Reprinted from the Press and Journal:
Not long ago, I noted in the Press and Journal that the cultural clash over same-sex marriage was won. The side in favor gay nuptials was victorious. Cultural conservatives, for all the ire and fist-shaking, lost the fight for traditional marriage in America.
The best we could hope for was, as New York Times columnist Ross Douthat put it, the “terms of our surrender” would be respected.
Well, we can now officially say that battle is lost. The recent hullabaloo over Indiana’s passing of the Religious Freedom Restoration Act is symbolic of liberal triumphalism taken to an extreme degree. The left isn’t just taking a victory lap; they are pounding their ideology into all nonbelievers. The outrage is borderline epileptic.
Here’s what I mean. Time columnist and former professional basketball player Kareem Abdul-Jabbar described the Indiana law as ushering in an “American version of Sharia law.” Forbes writer Ben Kepes likened the law to Kristallnacht. Various big-name businesses are threatening to boycott the state over the measure. Connecticut Gov. Dan Malloy went as far as to sign an executive order barring state-funded travel to Indiana, stating that the law “turn[ed] back the clock on progress.”
Apple and the National Basketball Association have also jumped into the fray. Apple CEO Tim Cooke, an openly gay man who does business in countries that murder homosexuals with impunity, said he was disappointed by Indiana over Twitter. The National Basketball Association, which allows sexual predators and violent men to play, promised further “inclusion” in the face of the law.
When major corporations and celebrities are teaming up to snuff out a problem, you can bet the media will be on their side. And as we’ve seen, reporters have thrown out all objective standards in a concentrated effort to make Indiana synonymous with the Third Reich.
Headline after headline described the RFRA as “legalized discrimination” and “anti-gay.” But how true are these generalizations?
First of all, let’s define what discrimination really is. I won’t bore you with the dictionary definition. Casually, when we reference discrimination, we mean making distinctions based on certain characteristics. The result entails favoring one thing over another.
For instance, if I’m hungry for steak, I’ll discriminate against restaurants not serving steak. If I’m dating a girl, I discriminate against all other females by not offering the same companionship.
That’s discrimination. We all do it, knowingly or not. Where things get testy is when people give preferential treatment based on skin color, sexual identity, or ethnicity. This behavior is understandably seen as unjust.
But the issue at hand is whether government should use coercion to reduce discrimination. And whether such measures interfere with freedom of conscience and private property rights.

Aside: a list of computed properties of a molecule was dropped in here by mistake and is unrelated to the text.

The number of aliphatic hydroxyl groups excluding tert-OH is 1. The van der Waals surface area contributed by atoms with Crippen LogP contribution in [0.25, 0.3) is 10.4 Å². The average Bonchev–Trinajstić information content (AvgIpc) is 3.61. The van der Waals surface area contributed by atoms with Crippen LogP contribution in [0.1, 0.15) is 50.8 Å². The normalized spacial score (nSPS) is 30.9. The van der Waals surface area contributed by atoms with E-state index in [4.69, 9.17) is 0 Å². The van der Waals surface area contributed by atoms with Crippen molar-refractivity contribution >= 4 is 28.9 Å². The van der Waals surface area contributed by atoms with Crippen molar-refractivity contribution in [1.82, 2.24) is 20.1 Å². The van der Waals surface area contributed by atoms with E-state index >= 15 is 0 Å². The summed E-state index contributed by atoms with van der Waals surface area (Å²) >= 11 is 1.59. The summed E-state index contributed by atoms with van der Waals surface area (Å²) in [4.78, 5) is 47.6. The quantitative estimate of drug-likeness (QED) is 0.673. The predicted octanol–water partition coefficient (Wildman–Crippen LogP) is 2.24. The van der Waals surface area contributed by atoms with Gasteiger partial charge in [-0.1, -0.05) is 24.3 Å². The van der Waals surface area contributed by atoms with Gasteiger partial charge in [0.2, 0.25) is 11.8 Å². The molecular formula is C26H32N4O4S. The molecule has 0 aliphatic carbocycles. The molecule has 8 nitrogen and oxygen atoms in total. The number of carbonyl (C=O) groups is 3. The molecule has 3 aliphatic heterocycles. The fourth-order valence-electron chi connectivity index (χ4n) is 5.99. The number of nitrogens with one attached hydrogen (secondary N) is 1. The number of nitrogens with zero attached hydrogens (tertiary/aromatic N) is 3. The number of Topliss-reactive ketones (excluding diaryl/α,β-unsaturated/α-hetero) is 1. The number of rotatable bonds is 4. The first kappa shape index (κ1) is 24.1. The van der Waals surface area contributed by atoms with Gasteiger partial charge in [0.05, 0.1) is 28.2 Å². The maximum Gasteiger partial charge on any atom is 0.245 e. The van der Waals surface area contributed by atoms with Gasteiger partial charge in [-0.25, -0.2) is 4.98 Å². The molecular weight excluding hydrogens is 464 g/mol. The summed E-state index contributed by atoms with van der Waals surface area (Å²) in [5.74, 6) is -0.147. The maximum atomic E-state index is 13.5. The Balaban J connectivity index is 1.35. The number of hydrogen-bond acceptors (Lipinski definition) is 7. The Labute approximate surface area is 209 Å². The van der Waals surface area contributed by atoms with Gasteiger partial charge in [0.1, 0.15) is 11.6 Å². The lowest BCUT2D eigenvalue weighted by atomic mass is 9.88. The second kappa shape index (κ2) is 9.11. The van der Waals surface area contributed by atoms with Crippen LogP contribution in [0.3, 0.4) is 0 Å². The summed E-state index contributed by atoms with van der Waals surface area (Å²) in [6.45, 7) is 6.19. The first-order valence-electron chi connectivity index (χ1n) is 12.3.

Personally, I’m of the old-fashioned view that property is close to absolute and interfering with its use is unethical. Business owners have the right – not should have, mind you – to operate their enterprises how they see fit, even in the public square.
But pragmatism rules in our government-centric society, and business owners no longer have that right. So the issue of religious freedom and commerce must be approached in a more practical manner. Facts are a good place to start.
For one, when it comes to bills like the RFRA, there are zero cases of Americans being exempted from anti-discrimination laws based on religious grounds. Second, 19 others states (including Connecticut) have passed religious freedom laws similar to Indiana. And third, Bill Clinton, that paragon of ugly conservative bigotry, signed a federal version of the Indiana bill into law as president. That law – the Religious Freedom Restoration Act – had enormous support from Democrats. It was first used to ensure Native Americans could smoke peyote in accordance with their religion – not give free reign for Christian fundamentalists to toss gays out of their businesses.
So why all the wrath over Indiana? Critics maintain that religious freedom is a just a thin veil for legalized discrimination. But what does the bill actually say? There is no language about Christian bakers refusing service to homosexuals. To the contrary, it requires the government to prove compelling interest before forcing someone to violate their religious code. It is not a de jure right to discriminate. You wouldn’t know that by reading the indignated news stories though.
Those throwing a fit over Indiana’s RFRA law don’t believe in live and let live. The media freakout is a desperate attempt to cow people who object to homosexuality into keeping their traps shut. They can’t, or won’t, fathom the idea that orthodox Christians, Jews, and Muslims disagree with the gay lifestyle. Simple as that.
The Indiana debacle is part of a larger trend in increasing intolerance within the political left. More and more, liberals are abandoning the principles of free speech, pluralism, and tolerance.
At the time of writing, it’s looking like Indiana Governor Mike Pence will capitulate to the demands of the liberal mob. The RFRA will likely be watered down, if not scrapped entirely. It’s a shame, but so it goes in politics. In a democracy, mass opinion often overrides reasoned thought.
The Indiana situation will pass but it will not relieve the internal tension at the heart of the culture wars. Christians – and to a certain extent Jews and Muslims – are called by their faith to spread the Good News in the public square. They are also taught that while loving their neighbor is necessary, there is no love without truth. These beliefs do not mesh nicely within a hyper-secularized society.
Religious liberty in America cannot exist if public displays of faith are pushed back into the closet. One side has to give. And increasingly, it’s looking like the forces of modernity will have their way.